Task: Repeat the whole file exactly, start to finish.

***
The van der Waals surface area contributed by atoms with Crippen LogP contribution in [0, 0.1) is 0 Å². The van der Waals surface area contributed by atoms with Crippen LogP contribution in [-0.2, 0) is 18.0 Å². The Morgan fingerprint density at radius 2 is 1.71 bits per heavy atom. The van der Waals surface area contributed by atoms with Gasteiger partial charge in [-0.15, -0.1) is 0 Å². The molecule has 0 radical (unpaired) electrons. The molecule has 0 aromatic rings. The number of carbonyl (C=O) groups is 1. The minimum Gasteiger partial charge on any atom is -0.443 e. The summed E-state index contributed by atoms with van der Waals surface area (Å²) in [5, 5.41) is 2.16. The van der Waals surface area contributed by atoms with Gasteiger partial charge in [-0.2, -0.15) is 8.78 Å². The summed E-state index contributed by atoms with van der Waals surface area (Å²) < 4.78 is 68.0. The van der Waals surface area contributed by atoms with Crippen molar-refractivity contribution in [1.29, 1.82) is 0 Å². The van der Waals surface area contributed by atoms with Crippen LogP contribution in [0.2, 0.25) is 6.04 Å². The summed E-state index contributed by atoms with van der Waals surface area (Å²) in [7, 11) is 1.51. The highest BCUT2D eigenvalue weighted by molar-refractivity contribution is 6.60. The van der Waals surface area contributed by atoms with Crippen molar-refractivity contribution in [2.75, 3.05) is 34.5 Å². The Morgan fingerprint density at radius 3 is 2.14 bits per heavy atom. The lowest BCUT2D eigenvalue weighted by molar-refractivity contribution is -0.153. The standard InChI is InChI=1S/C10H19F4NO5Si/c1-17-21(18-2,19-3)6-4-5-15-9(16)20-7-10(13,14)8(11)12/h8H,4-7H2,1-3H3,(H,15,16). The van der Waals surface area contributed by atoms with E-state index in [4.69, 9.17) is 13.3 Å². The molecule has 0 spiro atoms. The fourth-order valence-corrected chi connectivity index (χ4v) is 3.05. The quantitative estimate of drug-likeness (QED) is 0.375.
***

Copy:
The van der Waals surface area contributed by atoms with Crippen LogP contribution in [0, 0.1) is 0 Å². The van der Waals surface area contributed by atoms with Crippen LogP contribution in [-0.2, 0) is 18.0 Å². The Morgan fingerprint density at radius 2 is 1.71 bits per heavy atom. The van der Waals surface area contributed by atoms with Gasteiger partial charge in [-0.15, -0.1) is 0 Å². The molecule has 0 radical (unpaired) electrons. The molecule has 0 aromatic rings. The number of carbonyl (C=O) groups is 1. The minimum Gasteiger partial charge on any atom is -0.443 e. The summed E-state index contributed by atoms with van der Waals surface area (Å²) in [5, 5.41) is 2.16. The van der Waals surface area contributed by atoms with Gasteiger partial charge in [-0.2, -0.15) is 8.78 Å². The summed E-state index contributed by atoms with van der Waals surface area (Å²) < 4.78 is 68.0. The van der Waals surface area contributed by atoms with Crippen molar-refractivity contribution in [1.29, 1.82) is 0 Å². The van der Waals surface area contributed by atoms with Crippen LogP contribution in [0.2, 0.25) is 6.04 Å². The summed E-state index contributed by atoms with van der Waals surface area (Å²) in [7, 11) is 1.51. The highest BCUT2D eigenvalue weighted by molar-refractivity contribution is 6.60. The van der Waals surface area contributed by atoms with Crippen molar-refractivity contribution in [2.75, 3.05) is 34.5 Å². The Morgan fingerprint density at radius 3 is 2.14 bits per heavy atom. The lowest BCUT2D eigenvalue weighted by molar-refractivity contribution is -0.153. The standard InChI is InChI=1S/C10H19F4NO5Si/c1-17-21(18-2,19-3)6-4-5-15-9(16)20-7-10(13,14)8(11)12/h8H,4-7H2,1-3H3,(H,15,16). The van der Waals surface area contributed by atoms with E-state index in [4.69, 9.17) is 13.3 Å². The molecule has 0 spiro atoms. The fourth-order valence-corrected chi connectivity index (χ4v) is 3.05. The quantitative estimate of drug-likeness (QED) is 0.375.